The prologue outlines the main passages in the history of utility measurement in economics and presents the four main goals of the book. First, the book reconstructs in detail economists’ ideas and discussions about utility measurement from 1870 to 1985. Second, it brings into focus the interplay between the evolution of utility analysis, economists’ ideas about utility measurement, and their conception of what measurement in general means. Third, it explores the relationships between the history of utility measurement in economics, the history of the measurement of sensations in psychology, and the history of measurement theory in general. Finally, it discusses some epistemological problems related to utility measurement. Not discussed in the book are the measurement of social welfare, revealed preference theory, the post-1950 econometric approach to demand analysis, and the analysis of discrete choices initiated in the 1970s.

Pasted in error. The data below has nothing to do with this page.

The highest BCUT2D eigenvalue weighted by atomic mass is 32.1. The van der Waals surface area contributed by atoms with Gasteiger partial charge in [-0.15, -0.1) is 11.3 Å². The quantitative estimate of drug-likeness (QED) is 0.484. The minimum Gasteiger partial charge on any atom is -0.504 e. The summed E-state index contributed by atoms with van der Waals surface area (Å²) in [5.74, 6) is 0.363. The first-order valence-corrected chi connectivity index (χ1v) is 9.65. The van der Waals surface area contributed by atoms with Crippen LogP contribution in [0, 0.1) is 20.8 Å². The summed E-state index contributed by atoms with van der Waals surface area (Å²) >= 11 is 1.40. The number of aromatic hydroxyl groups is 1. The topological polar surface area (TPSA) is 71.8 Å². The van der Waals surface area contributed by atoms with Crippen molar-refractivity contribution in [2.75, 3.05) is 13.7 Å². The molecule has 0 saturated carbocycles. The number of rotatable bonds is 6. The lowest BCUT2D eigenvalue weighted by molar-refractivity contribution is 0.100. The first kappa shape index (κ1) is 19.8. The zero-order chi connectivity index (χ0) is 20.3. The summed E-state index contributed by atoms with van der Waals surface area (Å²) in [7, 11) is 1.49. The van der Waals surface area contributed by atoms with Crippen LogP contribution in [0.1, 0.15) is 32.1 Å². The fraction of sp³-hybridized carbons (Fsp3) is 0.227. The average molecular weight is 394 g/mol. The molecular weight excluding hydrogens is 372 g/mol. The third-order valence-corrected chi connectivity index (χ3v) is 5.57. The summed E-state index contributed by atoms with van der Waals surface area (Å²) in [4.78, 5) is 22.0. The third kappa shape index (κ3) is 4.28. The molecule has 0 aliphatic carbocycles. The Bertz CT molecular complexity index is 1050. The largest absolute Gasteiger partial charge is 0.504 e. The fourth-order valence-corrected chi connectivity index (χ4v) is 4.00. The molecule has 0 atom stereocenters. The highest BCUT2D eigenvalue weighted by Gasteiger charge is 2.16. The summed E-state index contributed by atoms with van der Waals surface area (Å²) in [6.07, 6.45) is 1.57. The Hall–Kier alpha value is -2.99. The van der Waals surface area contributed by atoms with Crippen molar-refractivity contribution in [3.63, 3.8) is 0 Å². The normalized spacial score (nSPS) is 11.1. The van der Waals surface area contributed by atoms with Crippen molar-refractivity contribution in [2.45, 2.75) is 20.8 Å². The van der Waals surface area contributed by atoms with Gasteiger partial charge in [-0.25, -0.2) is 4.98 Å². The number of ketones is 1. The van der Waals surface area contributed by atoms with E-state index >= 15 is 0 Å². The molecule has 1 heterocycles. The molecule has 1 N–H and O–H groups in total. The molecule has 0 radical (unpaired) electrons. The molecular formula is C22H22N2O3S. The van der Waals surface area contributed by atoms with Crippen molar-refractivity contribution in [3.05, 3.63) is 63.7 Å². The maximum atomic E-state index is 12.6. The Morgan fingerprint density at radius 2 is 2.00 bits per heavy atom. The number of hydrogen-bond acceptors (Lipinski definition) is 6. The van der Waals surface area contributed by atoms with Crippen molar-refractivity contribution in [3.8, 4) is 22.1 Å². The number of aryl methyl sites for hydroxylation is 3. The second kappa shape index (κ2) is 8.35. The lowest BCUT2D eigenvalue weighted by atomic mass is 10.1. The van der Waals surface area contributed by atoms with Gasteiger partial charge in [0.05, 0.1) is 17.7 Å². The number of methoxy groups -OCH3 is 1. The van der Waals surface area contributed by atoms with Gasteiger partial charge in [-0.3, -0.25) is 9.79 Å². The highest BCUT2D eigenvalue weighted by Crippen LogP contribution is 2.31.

Keywords: utility measurement, utility theory, measurement theory, psychological measurement, epistemology of utility, utility concept, utility measures, utility measurement data, mentalist view, instrumentalist view
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